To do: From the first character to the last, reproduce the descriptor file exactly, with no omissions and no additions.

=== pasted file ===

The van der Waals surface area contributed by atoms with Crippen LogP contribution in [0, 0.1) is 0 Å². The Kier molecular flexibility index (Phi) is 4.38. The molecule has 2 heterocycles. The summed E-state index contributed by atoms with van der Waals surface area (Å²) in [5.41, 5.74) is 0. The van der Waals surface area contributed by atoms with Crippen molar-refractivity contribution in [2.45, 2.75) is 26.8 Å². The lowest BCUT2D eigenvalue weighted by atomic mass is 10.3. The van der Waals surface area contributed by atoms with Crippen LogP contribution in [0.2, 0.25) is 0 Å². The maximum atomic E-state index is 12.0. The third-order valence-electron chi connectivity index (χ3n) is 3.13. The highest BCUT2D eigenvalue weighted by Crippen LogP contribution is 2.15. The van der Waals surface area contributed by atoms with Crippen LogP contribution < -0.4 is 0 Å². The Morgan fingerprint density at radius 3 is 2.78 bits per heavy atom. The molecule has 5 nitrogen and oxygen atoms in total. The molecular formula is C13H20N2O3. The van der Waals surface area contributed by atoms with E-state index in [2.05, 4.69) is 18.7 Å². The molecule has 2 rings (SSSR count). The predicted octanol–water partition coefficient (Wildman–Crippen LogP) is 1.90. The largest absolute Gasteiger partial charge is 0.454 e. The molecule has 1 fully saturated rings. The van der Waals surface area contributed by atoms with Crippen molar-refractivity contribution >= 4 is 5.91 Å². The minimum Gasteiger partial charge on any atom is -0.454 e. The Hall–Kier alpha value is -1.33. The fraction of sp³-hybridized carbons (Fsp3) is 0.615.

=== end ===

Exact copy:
The van der Waals surface area contributed by atoms with Crippen LogP contribution in [0, 0.1) is 0 Å². The Kier molecular flexibility index (Phi) is 4.38. The molecule has 2 heterocycles. The summed E-state index contributed by atoms with van der Waals surface area (Å²) in [5.41, 5.74) is 0. The van der Waals surface area contributed by atoms with Crippen molar-refractivity contribution in [2.45, 2.75) is 26.8 Å². The lowest BCUT2D eigenvalue weighted by atomic mass is 10.3. The van der Waals surface area contributed by atoms with Crippen LogP contribution in [0.2, 0.25) is 0 Å². The maximum atomic E-state index is 12.0. The third-order valence-electron chi connectivity index (χ3n) is 3.13. The highest BCUT2D eigenvalue weighted by Crippen LogP contribution is 2.15. The van der Waals surface area contributed by atoms with Crippen LogP contribution < -0.4 is 0 Å². The Morgan fingerprint density at radius 3 is 2.78 bits per heavy atom. The molecule has 5 nitrogen and oxygen atoms in total. The molecular formula is C13H20N2O3. The van der Waals surface area contributed by atoms with E-state index in [2.05, 4.69) is 18.7 Å². The molecule has 2 rings (SSSR count). The predicted octanol–water partition coefficient (Wildman–Crippen LogP) is 1.90. The largest absolute Gasteiger partial charge is 0.454 e. The molecule has 1 fully saturated rings. The van der Waals surface area contributed by atoms with Crippen molar-refractivity contribution >= 4 is 5.91 Å². The minimum Gasteiger partial charge on any atom is -0.454 e. The Hall–Kier alpha value is -1.33. The fraction of sp³-hybridized carbons (Fsp3) is 0.615.